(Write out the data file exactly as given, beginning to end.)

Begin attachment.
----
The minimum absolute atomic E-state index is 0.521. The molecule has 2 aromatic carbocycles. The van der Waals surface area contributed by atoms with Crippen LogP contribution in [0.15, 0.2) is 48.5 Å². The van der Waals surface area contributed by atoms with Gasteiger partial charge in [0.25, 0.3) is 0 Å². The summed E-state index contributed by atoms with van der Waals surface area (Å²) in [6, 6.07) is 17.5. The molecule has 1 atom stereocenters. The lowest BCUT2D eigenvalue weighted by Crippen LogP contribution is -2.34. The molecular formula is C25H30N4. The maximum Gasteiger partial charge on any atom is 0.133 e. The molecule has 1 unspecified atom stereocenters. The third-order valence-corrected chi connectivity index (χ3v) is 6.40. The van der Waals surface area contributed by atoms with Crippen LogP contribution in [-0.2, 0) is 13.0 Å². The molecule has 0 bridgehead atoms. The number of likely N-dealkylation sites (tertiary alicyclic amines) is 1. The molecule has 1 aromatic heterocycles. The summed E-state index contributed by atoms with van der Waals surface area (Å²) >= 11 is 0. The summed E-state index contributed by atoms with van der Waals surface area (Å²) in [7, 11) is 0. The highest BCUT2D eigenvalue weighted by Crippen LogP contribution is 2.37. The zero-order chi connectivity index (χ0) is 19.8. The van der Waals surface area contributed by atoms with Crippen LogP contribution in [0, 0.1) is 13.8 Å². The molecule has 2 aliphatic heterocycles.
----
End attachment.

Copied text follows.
The minimum absolute atomic E-state index is 0.521. The molecule has 2 aromatic carbocycles. The van der Waals surface area contributed by atoms with Crippen LogP contribution in [0.15, 0.2) is 48.5 Å². The van der Waals surface area contributed by atoms with Gasteiger partial charge in [0.25, 0.3) is 0 Å². The summed E-state index contributed by atoms with van der Waals surface area (Å²) in [6, 6.07) is 17.5. The molecule has 1 atom stereocenters. The lowest BCUT2D eigenvalue weighted by Crippen LogP contribution is -2.34. The molecular formula is C25H30N4. The maximum Gasteiger partial charge on any atom is 0.133 e. The molecule has 1 unspecified atom stereocenters. The third-order valence-corrected chi connectivity index (χ3v) is 6.40. The van der Waals surface area contributed by atoms with Crippen LogP contribution in [-0.2, 0) is 13.0 Å². The molecule has 0 bridgehead atoms. The number of likely N-dealkylation sites (tertiary alicyclic amines) is 1. The molecule has 1 aromatic heterocycles. The summed E-state index contributed by atoms with van der Waals surface area (Å²) >= 11 is 0. The summed E-state index contributed by atoms with van der Waals surface area (Å²) in [7, 11) is 0. The highest BCUT2D eigenvalue weighted by Crippen LogP contribution is 2.37. The zero-order chi connectivity index (χ0) is 19.8. The van der Waals surface area contributed by atoms with Crippen LogP contribution in [0, 0.1) is 13.8 Å². The molecule has 2 aliphatic heterocycles.